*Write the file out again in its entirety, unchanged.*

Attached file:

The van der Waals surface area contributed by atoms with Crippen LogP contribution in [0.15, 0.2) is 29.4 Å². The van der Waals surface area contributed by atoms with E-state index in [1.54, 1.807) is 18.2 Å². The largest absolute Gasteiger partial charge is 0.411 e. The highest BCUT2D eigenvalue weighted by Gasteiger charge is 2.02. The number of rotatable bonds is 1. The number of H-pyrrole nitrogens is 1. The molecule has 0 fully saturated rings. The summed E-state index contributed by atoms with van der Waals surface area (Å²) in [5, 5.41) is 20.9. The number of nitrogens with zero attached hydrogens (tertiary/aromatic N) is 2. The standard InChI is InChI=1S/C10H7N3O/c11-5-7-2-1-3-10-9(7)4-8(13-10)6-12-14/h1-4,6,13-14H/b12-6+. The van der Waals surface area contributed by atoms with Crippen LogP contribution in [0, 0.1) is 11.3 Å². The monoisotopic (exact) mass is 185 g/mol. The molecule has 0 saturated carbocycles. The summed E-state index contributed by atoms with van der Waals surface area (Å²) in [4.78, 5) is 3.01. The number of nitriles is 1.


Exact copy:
The van der Waals surface area contributed by atoms with Crippen LogP contribution in [0.15, 0.2) is 29.4 Å². The van der Waals surface area contributed by atoms with E-state index in [1.54, 1.807) is 18.2 Å². The largest absolute Gasteiger partial charge is 0.411 e. The highest BCUT2D eigenvalue weighted by Gasteiger charge is 2.02. The number of rotatable bonds is 1. The number of H-pyrrole nitrogens is 1. The molecule has 0 fully saturated rings. The summed E-state index contributed by atoms with van der Waals surface area (Å²) in [5, 5.41) is 20.9. The number of nitrogens with zero attached hydrogens (tertiary/aromatic N) is 2. The standard InChI is InChI=1S/C10H7N3O/c11-5-7-2-1-3-10-9(7)4-8(13-10)6-12-14/h1-4,6,13-14H/b12-6+. The van der Waals surface area contributed by atoms with Crippen LogP contribution in [0, 0.1) is 11.3 Å². The monoisotopic (exact) mass is 185 g/mol. The molecule has 0 saturated carbocycles. The summed E-state index contributed by atoms with van der Waals surface area (Å²) in [4.78, 5) is 3.01. The number of nitriles is 1.